On May 1st I started a hundred day challenge to write a hundred posts each of exactly a hundred words. I completed it, but by then it had become a habit!
A busy but pleasant day – up early to take the dog to kennels. He was reluctant to leave us, which caught out hearts, but we knew he’d be fine when out of sight. A quick shop, then home to make scones to take to friends for an at-home cream tea. The Lyme Four enjoyed the tea-party and each had scones to take home. We talked, we laughed, we talked some more and laughed even more.
To make the day, it was quiz night at the Dolphin. My boyfriend was with me, and the Boltons, our team complete. We didn’t win.
27 years ago I was in hospital, in a ward of other women, feeling rather hungry and trying to concentrate on the book I was reading, a Brother Cadfael novel. Screens were drawn around me, and the ward in semi-darkness, just my reading light and that from the nurses’ station.
In other beds were other women, waiting as I was; nearby, I couldn’t see her, but could hear her, a Bengali woman crying. I wanted to get up to speak to her, comfort her.
She was frightened of what would happen tomorrow. I knew our beautiful babies would be born.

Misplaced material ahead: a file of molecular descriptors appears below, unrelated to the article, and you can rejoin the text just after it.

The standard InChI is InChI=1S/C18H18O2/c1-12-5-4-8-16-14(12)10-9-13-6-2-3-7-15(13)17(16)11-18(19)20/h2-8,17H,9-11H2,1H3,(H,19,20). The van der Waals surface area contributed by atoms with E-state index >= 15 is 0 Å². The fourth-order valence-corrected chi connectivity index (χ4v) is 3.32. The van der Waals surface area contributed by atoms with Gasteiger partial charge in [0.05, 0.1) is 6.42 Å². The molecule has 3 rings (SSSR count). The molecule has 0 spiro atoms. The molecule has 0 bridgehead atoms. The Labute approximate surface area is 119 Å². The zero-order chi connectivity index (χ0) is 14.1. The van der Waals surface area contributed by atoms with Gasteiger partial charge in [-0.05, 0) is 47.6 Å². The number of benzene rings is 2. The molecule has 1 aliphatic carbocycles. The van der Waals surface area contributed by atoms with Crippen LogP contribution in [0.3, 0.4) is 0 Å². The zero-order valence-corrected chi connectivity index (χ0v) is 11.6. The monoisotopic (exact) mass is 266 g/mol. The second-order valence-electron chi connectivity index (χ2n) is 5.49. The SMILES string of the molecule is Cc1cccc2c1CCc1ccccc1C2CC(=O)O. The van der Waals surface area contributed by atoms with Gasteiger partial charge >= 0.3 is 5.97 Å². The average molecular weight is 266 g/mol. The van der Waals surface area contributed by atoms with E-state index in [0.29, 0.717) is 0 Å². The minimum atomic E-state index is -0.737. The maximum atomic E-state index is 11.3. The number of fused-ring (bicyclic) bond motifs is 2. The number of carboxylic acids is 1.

Exeter, on the River Exe and once the Roman town of Isca, was our destination to celebrate the birthday girl’s special day. Parked and ridden, we wandered down the main route through the city, Roman and other ancient remnants all around until we reached the Cathedral Church of St Peter in Exeter. Once painted in vivid magnificence, its time worn front glowed white against a now brilliant sky. Rendezvous made, we drifted down narrow ways to the waterside; once the warehouses were filled with wool and other goods for export, now restaurants, knickknack shops and all a visitor might require.
The plane door opened and I stepped into Tasmania. My eyes widened to see more, more colour, more detail, a wider vista, my ears tuned to a thousand ordinary but different sounds. I smelled familiar scents I’d never smelt before, was alert to the new, unseen, unvisited, yet known, as if impossibly remembered. From the aircraft steps, in the distance I recognised kunanyi, though never seen before.
Each morning I woke, slipped from the bed, took a step to the window to gaze down on the streets of Hobart and across the River Derwent to Bellerive.
I see it still.
Tonight at the pub, the other end – the public bar was noisy. Raucous laughter, raucous singing, juke box on full. I shouldn’t have been annoyed at people enjoying themselves, being ridiculous; I do the latter frequently – less often these days, ditto the latter.
We used to frequent the public, before gravitating to the crossbenches. In the public tonight, Vic and Tim and friends were having friendly converse and a couple’s dog had a barky ill-tempered confrontation with two other dogs – the pair started it, the single dog merely responded…
We supped beer on the crossbenches, chatting to Terry.
My featured image is of her birthday cake from several birthdays ago!!